VOL. 127 | NO. 125 | Wednesday, June 27, 2012
House Owned by Steve Jobs At Center of Merger Discussions
By Bill Dries
Some of the veil surrounding the 2009 liver transplant in Memphis on the late Apple CEO Steve Jobs lifted this week as the Shelby County Commission debated whether it should lend its collective voice to a possible merger of the transplant center that worked on Jobs and Tennessee Donor Services.
Dr. James Eason, the transplant surgeon who performed the operation on Jobs, is the owner of the house that Jobs stayed in and recuperated in during the surgery.
He’s also director of the Mid-South Transplant Foundation at Methodist University Hospital.
Eason fielded questions about Jobs as he pushed for passage of the resolution that expresses support for such a merger as federal regulators consider new rules that would limit the transplant center to a smaller area and a smaller pool of possible organs.
The resolution, sponsored by commissioner Steve Mulroy, was approved by the commission after several blunt questions. The questions went not just to the details of Jobs’ stay in Memphis, but whether he got preferential treatment because of his wealth and status or because of the house.
“Steve Jobs moved here and he got a liver real quick because he bought the Chancellor’s house?” commissioner Terry Roland asked referring to the $1.3 million Midtown home at 36 Morningside Cove that once belonged to the chancellor of the University of Tennessee Health Sciences Center.
“I’ve heard those same rumors,” Eason replied. “Steve Jobs did not have to own a house here. … He was the top person on that list that day because he was the sickest person on the list that day.”
Eason later bought the house on Morningside Cove with financing from Regions Bank from the limited liability corporation that Jobs formed to purchase the house.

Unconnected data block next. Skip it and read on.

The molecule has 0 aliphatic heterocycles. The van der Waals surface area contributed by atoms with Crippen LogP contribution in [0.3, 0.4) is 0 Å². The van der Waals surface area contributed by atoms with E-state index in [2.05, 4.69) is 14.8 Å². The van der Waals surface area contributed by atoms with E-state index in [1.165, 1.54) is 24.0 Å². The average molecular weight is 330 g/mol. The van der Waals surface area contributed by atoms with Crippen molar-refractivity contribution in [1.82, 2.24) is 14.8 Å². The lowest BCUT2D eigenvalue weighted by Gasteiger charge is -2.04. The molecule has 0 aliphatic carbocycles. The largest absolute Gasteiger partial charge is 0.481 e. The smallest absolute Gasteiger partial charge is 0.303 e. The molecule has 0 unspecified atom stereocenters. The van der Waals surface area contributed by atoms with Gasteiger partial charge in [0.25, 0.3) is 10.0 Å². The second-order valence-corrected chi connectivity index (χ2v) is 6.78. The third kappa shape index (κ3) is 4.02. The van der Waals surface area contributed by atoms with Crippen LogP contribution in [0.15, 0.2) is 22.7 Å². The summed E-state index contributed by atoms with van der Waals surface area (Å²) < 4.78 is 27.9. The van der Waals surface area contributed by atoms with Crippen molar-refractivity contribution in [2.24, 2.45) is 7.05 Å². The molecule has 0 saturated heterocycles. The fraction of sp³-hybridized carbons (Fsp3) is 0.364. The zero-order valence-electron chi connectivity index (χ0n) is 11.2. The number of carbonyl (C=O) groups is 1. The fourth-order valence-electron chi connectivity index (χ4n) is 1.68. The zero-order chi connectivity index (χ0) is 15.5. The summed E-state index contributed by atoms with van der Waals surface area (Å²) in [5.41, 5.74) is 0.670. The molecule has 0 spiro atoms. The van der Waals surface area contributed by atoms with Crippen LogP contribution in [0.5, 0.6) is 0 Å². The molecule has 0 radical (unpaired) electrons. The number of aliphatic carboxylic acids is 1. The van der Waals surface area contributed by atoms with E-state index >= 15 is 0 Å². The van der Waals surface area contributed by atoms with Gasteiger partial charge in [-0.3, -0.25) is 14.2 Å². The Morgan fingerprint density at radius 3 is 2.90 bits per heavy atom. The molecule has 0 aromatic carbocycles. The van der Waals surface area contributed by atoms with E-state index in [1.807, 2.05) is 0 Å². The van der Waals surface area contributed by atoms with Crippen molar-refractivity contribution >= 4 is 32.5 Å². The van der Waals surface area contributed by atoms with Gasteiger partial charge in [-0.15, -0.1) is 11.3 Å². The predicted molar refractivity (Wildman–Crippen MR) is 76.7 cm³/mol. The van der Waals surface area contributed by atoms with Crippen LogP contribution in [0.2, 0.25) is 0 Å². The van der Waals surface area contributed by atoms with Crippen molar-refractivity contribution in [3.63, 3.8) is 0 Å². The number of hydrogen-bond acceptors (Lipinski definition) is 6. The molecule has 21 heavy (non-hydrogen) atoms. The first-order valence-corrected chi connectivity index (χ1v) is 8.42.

Eason told commissioner Wyatt Bunker there was no house-transplant deal.
“Absolutely not. All of his hospital care was covered entirely by insurance, like it would be for any other insurance,” Eason said. “I took care of him and visited him in that home and when I learned that it was going to be going on the market, I asked the administrator of the LLC if I could purchase it.”
In past debates on resolutions expressing the sentiment of the commission, the debate has tended to cut along party lines.
In the case of a transplant and donor center merger, support crossed party lines.
Republican commissioner Heidi Shafer admitted her hesitancy on similar resolutions on other issues.
“I do not like government being involved in health care,” began Shafer, chief marketing officer of The Flinn Clinic, a private medical practice. “I think we are going to see more of these issues trickle down to us. … I think it would be improper if we did not consider it. … Medicare doesn’t ask that often for input. If they give you a chance you’d better take it. I think it’s incumbent on us to be weighing in on this issue. This is a public health issue.”